“He’s a good filmmaker, I think, regardless of where he’s from. He’s got a mind that works well in terms of telling a story through pictures…and pacing. He knows what’s important to a scene - and the other thing that helped with John is that he’s an actor, so he understands the process of acting, he understands what it takes to help and actor get to the root of a scene . . . and the freedom to experiment with it to make it the most comfortable to you. He’s definitely an actor’s director.”

It is not surprising that right after Swimfan was completed, Bradford was offered a role “that reminded me so much of Swimfan I just couldn’t do it. It’s got a half way decent, extremely beautiful actress in it, they wanted to pay me a shitload, and I was going ‘yeah, cool!’ – and then I read the script and whoa! Same kind of thing…he gets into trouble with a girl, the whole town turns against him, he’s got to take matters into his own hands and prove his innocence….not the same plot, but the exact same arc.”

One of his agents thought Bradford was crazy to refuse the role, the other agreed with him. In the end both agreed with him. “It was a period of turmoil between people on my team,” he says with the sort of matter of factness that comes from living inside the industry, where this is the norm for a 23 year old actor on the road to success.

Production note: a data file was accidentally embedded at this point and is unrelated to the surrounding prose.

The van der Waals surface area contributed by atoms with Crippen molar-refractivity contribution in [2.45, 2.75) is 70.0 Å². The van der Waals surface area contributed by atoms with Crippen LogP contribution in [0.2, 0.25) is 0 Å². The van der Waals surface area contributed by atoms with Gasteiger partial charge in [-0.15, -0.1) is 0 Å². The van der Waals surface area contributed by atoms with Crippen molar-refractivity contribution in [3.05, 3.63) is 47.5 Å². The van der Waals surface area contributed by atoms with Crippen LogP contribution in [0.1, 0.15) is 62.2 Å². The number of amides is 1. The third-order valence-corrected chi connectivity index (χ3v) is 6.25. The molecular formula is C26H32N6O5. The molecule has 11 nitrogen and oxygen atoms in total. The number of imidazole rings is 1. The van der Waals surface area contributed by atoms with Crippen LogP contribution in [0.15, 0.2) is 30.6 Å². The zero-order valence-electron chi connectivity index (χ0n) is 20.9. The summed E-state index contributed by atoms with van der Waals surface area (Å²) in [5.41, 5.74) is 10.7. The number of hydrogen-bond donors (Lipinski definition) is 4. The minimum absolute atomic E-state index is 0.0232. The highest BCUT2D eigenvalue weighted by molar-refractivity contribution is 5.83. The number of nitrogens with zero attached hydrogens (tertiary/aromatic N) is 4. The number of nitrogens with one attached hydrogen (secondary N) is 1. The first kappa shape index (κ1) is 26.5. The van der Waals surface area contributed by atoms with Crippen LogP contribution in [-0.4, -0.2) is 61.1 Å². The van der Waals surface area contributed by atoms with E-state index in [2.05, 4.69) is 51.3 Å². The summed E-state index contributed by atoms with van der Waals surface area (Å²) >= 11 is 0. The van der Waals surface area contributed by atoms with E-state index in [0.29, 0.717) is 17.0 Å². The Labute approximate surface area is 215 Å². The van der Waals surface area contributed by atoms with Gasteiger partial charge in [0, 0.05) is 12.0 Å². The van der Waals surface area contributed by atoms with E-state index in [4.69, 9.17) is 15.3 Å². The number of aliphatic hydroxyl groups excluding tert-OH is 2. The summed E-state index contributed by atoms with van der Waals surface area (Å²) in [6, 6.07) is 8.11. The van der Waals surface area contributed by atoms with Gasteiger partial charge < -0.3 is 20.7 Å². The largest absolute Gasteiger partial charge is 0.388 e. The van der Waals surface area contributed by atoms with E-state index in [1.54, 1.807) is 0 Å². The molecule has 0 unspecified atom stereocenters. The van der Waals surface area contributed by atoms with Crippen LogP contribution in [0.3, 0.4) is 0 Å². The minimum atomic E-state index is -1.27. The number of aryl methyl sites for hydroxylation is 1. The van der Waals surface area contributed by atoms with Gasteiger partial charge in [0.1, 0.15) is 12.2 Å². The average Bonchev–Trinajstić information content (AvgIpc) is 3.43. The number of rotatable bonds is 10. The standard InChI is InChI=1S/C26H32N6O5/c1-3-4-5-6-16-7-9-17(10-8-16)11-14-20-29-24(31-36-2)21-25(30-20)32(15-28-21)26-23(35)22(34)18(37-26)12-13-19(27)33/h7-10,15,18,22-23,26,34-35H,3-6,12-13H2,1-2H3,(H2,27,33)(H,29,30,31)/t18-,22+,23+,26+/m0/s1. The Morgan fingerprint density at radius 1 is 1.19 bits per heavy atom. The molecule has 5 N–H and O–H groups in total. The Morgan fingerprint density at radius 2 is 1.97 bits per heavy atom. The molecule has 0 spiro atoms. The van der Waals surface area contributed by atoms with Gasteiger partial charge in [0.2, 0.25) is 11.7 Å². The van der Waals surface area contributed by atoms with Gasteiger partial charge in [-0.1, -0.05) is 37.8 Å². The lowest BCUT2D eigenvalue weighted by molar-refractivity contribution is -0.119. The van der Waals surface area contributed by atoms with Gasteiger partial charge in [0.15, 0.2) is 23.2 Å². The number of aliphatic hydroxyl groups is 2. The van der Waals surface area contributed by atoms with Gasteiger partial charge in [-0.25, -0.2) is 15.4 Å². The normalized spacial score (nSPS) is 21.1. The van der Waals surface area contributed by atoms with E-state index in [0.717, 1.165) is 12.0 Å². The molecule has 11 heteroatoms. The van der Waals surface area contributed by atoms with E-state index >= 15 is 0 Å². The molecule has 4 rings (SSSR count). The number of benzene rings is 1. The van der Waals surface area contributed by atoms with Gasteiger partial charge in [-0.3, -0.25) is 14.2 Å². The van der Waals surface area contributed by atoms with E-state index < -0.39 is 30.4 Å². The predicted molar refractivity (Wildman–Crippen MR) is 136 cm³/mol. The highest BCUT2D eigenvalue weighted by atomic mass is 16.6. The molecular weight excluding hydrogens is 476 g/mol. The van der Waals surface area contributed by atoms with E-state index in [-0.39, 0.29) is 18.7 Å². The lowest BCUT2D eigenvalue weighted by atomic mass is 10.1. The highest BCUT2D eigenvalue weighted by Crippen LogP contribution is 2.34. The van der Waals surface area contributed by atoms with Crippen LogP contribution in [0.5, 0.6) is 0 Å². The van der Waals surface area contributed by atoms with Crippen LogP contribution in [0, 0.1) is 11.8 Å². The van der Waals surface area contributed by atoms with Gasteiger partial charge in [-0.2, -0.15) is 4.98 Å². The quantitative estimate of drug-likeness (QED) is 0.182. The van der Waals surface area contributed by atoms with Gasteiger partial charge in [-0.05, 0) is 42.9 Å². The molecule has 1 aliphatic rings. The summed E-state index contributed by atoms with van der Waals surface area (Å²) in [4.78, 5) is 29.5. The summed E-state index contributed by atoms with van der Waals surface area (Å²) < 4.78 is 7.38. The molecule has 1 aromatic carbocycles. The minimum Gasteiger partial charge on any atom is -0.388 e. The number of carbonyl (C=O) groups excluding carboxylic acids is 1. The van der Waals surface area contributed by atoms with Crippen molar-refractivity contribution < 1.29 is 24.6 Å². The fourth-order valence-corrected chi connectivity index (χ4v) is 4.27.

And that’s important to Bradford. Success is what drives him. “Not so much fame, but that’s part of the package. Doing work that matters to me, that matters to other people and it puts me in the position of …. making a mark. I think that may be petty and selfish but I’m just being honest with myself.”

But that drive for success doesn’t necessarily mean 100 per cent confidence in one’s talent. “But yeah…I feel more or less confident…although I’ve had moments of doubt, I think we all have. Right now, I’m exiting out of a period of doubt and entering into a period of immense self confidence,” he says with a quick laugh. “Hopefully that’ll turn out for me instead of turning me into a giant asshole.”

Self exploration seems to be the current theme for Bradford, who has just come out of a two and half year relationship “that was intense to say the least. From both sides. We had an intense love…good intense on the whole, but enough problems that it couldn’t work.”

"Is he easy to have a relationship with?"

Is he easy to have a relationship with? Bradford puts the cap back on to contemplate the question. “I’m not sure anymore…I used to think I was [we all laugh] but I don’t know how much of us not working is my fault, how much hers. I have my opinions on the matter but it got bad enough that I can’t just blame her. You learn things about yourself…you know, I’m 23 I don’t know shit about myself yet, frankly. 

“I know this, though: since getting out of the relationship I haven’t fought with anybody. I don’t fight with people. I’m easy going and prefer compromise, but with her we’d fight all the time. So the fact that I don’t fight with other people makes me think there’s a chance for me not to be too f**ked up and that I can have a decent relationship.”

Published October 10, 2002

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Jesse Bradford

REVIEWS

JOHN POLSON INTERVIEW by Andrew L. Urban


... in Swimfan


... in Clockstoppers


... in Bring It On